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Black Virginian voters have mixed reviews on Democrats heading into Super Tuesday

By Natalie Escobar, Medill News Service   |   March 1, 2016 at 11:19 AM
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NORFOLK, Va. -- While Sen. Bernie Sanders and Hillary Clinton court a black electorate that has played a pivotal role in past Democratic contests in Virginia, voters remain somewhat mixed on the candidates' racial justice messages as the state's Super Tuesday primary approaches.

Clinton and Sanders are battling for the support of black voters, who make up around 30 percent of the state's Democratic base. They turned out in large numbers for Barack Obama in 2008, especially in the southeastern part of the state.

Olevia Smith, 58, was one of those Virginians who backed Obama in 2008 but has since moved to Clinton. She sat next to her daughter Keara, 26, and friend Valencia Yancey, 58, at a rally held by the Clinton campaign in Norfolk on Monday night.

Throughout the rally, the women shouted "that's right" when Clinton spoke about breaking barriers for Virginians. Some of the loudest cheers came when the conversation turned to improving economic opportunity for women and minorities, and reforming the criminal justice system.

Clinton's platform resonates with people living in an area like Norfolk, Yancey said. Twenty-four percent of the city's black population lives in poverty, according to a report released by the city, and there's a relatively large group of formerly incarcerated individuals.

"They don't understand how poor some people are," said Yancey, who grew up in the 1960s civil rights era. "It's pitiful here in this area."

Former Secretary of State Clinton has pivoted her presidential campaign message in recent weeks to focus on racial inequality. She recently released her racial justice-oriented "Breaking Every Barrier Agenda," which aims to tackle systemic racism and opportunity gaps for African Americans and other disadvantaged groups.

Since then, her campaign has put up a television advertisement in the Richmond area about reforming the criminal justice system, similar to another one that aired in South Carolina narrated by Morgan Freeman that said Clinton has "always stood with" black voters.

Last week, Vermont Sen. Sanders also held a rally in Norfolk, Va., in which he talked about criminal justice issues and, per usual, economic inequality in the United States.

However, some young black Virginians remain skeptical of Clinton's commitment to black issues. She might talk about racial injustices in her stump speeches, but that's not saying much in the era of the Black Lives Matter movement, said some students at Hampton University, a historically black college in Virginia.

"It seems like all of a sudden now, she knows she needs the minority voters, so she starts talking about it," said 18-year-old Wynter Glenn. "That's kind of [not] genuine to me."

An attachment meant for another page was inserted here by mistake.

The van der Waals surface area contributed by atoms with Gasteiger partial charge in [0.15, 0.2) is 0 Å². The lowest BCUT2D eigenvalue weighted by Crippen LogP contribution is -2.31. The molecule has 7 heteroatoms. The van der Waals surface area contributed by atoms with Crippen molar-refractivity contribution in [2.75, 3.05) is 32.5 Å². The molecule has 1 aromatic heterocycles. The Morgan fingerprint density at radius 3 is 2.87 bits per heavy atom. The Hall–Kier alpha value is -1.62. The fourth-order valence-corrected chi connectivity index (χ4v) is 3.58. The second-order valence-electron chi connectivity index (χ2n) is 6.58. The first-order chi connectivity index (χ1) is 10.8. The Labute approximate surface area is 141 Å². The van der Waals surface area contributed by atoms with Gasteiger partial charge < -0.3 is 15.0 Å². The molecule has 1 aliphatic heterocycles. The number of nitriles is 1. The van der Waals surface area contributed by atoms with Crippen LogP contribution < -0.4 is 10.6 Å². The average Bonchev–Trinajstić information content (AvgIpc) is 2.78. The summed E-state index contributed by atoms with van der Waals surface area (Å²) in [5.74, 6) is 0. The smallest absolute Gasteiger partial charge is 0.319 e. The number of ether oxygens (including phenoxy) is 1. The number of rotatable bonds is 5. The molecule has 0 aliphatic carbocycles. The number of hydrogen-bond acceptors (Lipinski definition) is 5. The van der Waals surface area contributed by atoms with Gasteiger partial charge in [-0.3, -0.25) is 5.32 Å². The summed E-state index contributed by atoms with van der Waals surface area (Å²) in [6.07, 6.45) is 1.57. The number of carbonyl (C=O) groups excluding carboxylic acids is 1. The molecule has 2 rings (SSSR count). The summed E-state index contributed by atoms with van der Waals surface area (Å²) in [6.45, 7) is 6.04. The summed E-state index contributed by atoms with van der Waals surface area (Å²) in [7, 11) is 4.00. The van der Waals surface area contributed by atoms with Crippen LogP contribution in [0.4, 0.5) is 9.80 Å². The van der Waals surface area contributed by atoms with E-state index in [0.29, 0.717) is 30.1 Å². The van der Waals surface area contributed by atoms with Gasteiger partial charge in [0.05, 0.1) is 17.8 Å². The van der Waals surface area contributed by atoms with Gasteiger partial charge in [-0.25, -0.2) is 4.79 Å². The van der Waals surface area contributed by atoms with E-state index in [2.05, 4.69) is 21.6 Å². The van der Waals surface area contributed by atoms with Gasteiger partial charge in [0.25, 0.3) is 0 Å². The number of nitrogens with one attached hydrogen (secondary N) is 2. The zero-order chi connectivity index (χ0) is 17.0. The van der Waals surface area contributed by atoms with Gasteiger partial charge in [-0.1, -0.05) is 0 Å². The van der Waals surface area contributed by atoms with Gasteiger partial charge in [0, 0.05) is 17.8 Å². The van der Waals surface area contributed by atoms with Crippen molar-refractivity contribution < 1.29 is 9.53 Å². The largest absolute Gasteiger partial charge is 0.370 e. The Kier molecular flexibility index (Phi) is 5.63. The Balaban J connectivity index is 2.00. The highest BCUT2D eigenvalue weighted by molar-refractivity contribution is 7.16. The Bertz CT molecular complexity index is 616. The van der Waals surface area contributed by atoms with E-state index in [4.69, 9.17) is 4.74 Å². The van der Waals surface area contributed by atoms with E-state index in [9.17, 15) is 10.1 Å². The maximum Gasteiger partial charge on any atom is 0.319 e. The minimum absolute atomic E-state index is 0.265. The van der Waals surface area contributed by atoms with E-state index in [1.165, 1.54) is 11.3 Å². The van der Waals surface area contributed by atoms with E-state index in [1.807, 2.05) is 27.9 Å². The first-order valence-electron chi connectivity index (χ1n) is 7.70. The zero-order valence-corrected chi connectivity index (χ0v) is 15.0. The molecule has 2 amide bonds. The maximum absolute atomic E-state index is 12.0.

Some young black voters have reservations about Clinton, but their votes might not figure much into Tuesday's results. Clinton has a 20 point lead over Sanders among Virginia Democrats going into the primaries, according to Real Clear Politics polling data. She has racked up endorsements from state politicians, including Gov. Terry McAuliffe, who introduced her at the Norfolk rally, and Rep. Bobby Scott, D-Va.

Her momentum coming out of the South Carolina primary may also help her among Virginia voters who did not support her back in 2008 when Barack Obama was on the ballot; 86 percent of eligible black voters cast votes for Clinton in that state's Democratic primary last Saturday, according to CNN exit polls.

Her strong showing in South Carolina does not bode well for Sanders, who lost the black vote by "historic margins" said Mo Elleithee, the executive director of Georgetown University's Institute of Politics and Public Service, and former communications director for the Democratic National Committee.

The Clinton campaign has been organizing in black communities in Virginia for far longer than Sanders, Elleithee said in a phone interview, and Clinton has developed relationships and a sense of trust with older black voters like Smith and Yancey.

"This election is not about disruption and revolution," he said. "[Voters are] looking for someone who's willing to go to bat for them."

Olevia Smith said that she believes Clinton will improve conditions for her community.

"Hillary's been around for a while. I trust Hillary. With Sanders, I don't feel he's being fair with young folks," she said. "They think he's going to follow through with these things, but once you get in the White House, it's a different ball game."

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